Gov. Arnold Schwarzenegger on Monday proposed to extend health coverage to nearly all of California's 6.5 million uninsured people, promising to spread the cost among businesses, individuals, hospitals, doctors, insurers and government.

The plan contains elements that are likely to provoke opposition from a wide range of powerful interests, including doctors, hospitals and insurers, as well as employers and unions. But it also contains incentives for each of them.

All children, regardless of their immigration status, would be covered through an expansion of the state and federal Healthy Families program.

"I don't think it is a question or a debate if they ought to be covered. ... The federal courts have made that decision — that no one can be turned away," Schwarzenegger said. "The question really isn't to treat them or not to treat them. The question really is how can you treat them in the most cost-effective way."

The United States is among few developed countries without some form of federal universal health coverage. Early in the administration of President George W. Bush's predecessor, Bill Clinton, the administration recommended an elaborate plan for universal health coverage. Pilloried by huge amounts of advertising, much of it sponsored by the insurance industry, the plan went nowhere.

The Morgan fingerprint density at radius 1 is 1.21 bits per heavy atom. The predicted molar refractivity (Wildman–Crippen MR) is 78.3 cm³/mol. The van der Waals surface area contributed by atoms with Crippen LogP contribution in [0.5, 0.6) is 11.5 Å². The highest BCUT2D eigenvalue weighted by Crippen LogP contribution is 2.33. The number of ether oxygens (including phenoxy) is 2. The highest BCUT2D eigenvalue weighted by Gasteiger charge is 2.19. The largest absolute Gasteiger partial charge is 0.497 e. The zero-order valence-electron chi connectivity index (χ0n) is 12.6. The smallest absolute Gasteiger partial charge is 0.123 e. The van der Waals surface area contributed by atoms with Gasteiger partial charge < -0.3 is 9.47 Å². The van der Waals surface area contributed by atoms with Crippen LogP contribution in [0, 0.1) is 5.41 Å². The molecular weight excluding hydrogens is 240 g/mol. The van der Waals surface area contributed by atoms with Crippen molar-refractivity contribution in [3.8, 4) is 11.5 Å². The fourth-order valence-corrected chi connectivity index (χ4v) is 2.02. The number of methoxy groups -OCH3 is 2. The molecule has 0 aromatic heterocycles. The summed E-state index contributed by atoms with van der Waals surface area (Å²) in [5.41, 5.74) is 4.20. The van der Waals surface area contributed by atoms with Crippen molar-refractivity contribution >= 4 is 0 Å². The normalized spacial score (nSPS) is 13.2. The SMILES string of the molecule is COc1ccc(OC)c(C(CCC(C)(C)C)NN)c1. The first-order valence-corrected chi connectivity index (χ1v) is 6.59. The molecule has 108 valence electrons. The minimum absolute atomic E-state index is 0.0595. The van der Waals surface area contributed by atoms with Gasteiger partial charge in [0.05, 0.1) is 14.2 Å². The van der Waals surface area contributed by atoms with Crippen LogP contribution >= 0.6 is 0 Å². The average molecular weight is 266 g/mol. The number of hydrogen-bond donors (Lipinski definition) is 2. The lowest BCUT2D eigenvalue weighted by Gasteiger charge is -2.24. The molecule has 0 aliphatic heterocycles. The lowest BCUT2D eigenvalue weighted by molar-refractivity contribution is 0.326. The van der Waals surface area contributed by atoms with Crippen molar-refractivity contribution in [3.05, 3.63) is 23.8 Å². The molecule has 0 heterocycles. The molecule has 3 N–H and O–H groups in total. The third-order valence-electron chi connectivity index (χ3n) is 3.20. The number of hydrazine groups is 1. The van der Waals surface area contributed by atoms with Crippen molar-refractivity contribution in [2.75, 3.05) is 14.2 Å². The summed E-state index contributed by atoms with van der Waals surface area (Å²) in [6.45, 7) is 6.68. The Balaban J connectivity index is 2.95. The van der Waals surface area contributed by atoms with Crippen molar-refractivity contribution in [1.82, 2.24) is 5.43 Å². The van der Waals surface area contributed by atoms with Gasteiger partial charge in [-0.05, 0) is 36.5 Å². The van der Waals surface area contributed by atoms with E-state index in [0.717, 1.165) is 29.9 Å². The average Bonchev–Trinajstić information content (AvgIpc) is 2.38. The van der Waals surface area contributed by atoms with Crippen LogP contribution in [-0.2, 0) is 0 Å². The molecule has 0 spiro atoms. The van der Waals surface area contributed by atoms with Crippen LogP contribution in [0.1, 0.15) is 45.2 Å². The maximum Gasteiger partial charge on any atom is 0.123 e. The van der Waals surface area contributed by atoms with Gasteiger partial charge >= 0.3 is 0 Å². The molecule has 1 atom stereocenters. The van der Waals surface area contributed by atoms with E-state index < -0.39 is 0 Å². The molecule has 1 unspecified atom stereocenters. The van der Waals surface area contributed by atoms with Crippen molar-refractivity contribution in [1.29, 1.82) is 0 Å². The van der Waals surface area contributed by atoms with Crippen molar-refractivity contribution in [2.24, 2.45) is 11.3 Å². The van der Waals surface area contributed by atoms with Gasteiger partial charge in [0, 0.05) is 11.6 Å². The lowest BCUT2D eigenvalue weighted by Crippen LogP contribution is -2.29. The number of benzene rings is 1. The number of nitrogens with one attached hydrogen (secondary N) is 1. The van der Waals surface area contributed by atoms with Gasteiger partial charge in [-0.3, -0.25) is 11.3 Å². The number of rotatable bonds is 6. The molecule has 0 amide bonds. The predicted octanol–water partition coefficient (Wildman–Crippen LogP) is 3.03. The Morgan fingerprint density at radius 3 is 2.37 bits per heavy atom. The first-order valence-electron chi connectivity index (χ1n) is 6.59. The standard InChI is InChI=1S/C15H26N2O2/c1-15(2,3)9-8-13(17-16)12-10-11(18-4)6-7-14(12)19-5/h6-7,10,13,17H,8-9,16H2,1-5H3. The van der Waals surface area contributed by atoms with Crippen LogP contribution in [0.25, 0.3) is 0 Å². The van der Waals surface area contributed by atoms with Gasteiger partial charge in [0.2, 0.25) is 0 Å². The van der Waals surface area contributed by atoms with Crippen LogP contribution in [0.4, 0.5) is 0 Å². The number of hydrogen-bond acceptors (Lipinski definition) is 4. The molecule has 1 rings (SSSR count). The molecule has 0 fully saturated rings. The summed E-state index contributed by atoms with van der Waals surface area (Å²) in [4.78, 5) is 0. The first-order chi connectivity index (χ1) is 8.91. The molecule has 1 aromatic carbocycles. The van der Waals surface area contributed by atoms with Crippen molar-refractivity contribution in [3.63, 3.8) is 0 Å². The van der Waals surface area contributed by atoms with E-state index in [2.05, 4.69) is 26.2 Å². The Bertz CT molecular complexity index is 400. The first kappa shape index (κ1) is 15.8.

Under Schwarzenegger's state plan, all Californians would be required to have insurance, although the poorest would be subsidized. Businesses with 10 or more employees would have to offer insurance to their workers or pay 4 percent of their payroll into a state fund. Smaller businesses would be exempt.

Also, insurers would no longer be allowed to deny coverage to people because of their medical problems.

Business groups and Republican legislators are likely to object to the extra costs imposed on businesses.

The state would subsidize the estimated 1.2 million poor people who do not currently qualify for state health coverage. They would be able to buy insurance through a state-run pool and would have to make a small contribution toward their premiums.

Schwarzenegger is betting that his plan will save $10 billion (euro7.7 billion) a year by cutting health care costs. He says the savings would offset the new fees he is asking doctors and hospitals to pay — 4 percent of revenue for hospitals and 2 percent for doctors.

The state also would increase what it pays doctors and hospitals through Medi-Cal, the state insurance plan for the poor.

The governor was supposed to give his address in person to a panel of health care officials. Instead, he spoke via video link since he is still recuperating from broken leg suffered in a skiing accident.